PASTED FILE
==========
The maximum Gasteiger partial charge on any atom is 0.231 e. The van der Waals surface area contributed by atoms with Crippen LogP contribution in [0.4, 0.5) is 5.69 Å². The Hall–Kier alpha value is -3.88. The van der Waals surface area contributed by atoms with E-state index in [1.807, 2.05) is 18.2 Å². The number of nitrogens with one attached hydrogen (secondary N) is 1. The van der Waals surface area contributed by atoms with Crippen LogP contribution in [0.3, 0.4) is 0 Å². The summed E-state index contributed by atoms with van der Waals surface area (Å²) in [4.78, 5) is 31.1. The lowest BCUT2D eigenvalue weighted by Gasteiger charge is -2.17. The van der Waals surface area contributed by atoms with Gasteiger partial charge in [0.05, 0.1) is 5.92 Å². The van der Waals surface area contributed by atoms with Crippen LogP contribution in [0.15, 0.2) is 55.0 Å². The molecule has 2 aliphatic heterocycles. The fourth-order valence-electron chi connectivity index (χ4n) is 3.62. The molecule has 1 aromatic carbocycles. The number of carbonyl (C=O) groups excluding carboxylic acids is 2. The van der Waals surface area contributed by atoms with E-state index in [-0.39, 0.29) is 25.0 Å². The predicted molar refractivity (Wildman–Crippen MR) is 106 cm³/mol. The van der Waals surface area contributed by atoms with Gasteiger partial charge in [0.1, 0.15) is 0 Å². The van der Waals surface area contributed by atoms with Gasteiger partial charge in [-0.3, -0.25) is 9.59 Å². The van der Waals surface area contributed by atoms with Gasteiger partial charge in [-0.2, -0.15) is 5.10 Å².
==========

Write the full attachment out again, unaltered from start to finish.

The maximum Gasteiger partial charge on any atom is 0.231 e. The van der Waals surface area contributed by atoms with Crippen LogP contribution in [0.4, 0.5) is 5.69 Å². The Hall–Kier alpha value is -3.88. The van der Waals surface area contributed by atoms with E-state index in [1.807, 2.05) is 18.2 Å². The number of nitrogens with one attached hydrogen (secondary N) is 1. The van der Waals surface area contributed by atoms with Crippen LogP contribution in [0.3, 0.4) is 0 Å². The summed E-state index contributed by atoms with van der Waals surface area (Å²) in [4.78, 5) is 31.1. The lowest BCUT2D eigenvalue weighted by Gasteiger charge is -2.17. The van der Waals surface area contributed by atoms with Gasteiger partial charge in [0.05, 0.1) is 5.92 Å². The van der Waals surface area contributed by atoms with Crippen LogP contribution in [0.15, 0.2) is 55.0 Å². The molecule has 2 aliphatic heterocycles. The fourth-order valence-electron chi connectivity index (χ4n) is 3.62. The molecule has 1 aromatic carbocycles. The number of carbonyl (C=O) groups excluding carboxylic acids is 2. The van der Waals surface area contributed by atoms with E-state index in [-0.39, 0.29) is 25.0 Å². The predicted molar refractivity (Wildman–Crippen MR) is 106 cm³/mol. The van der Waals surface area contributed by atoms with Gasteiger partial charge in [0.1, 0.15) is 0 Å². The van der Waals surface area contributed by atoms with Gasteiger partial charge in [-0.3, -0.25) is 9.59 Å². The van der Waals surface area contributed by atoms with Gasteiger partial charge in [-0.2, -0.15) is 5.10 Å².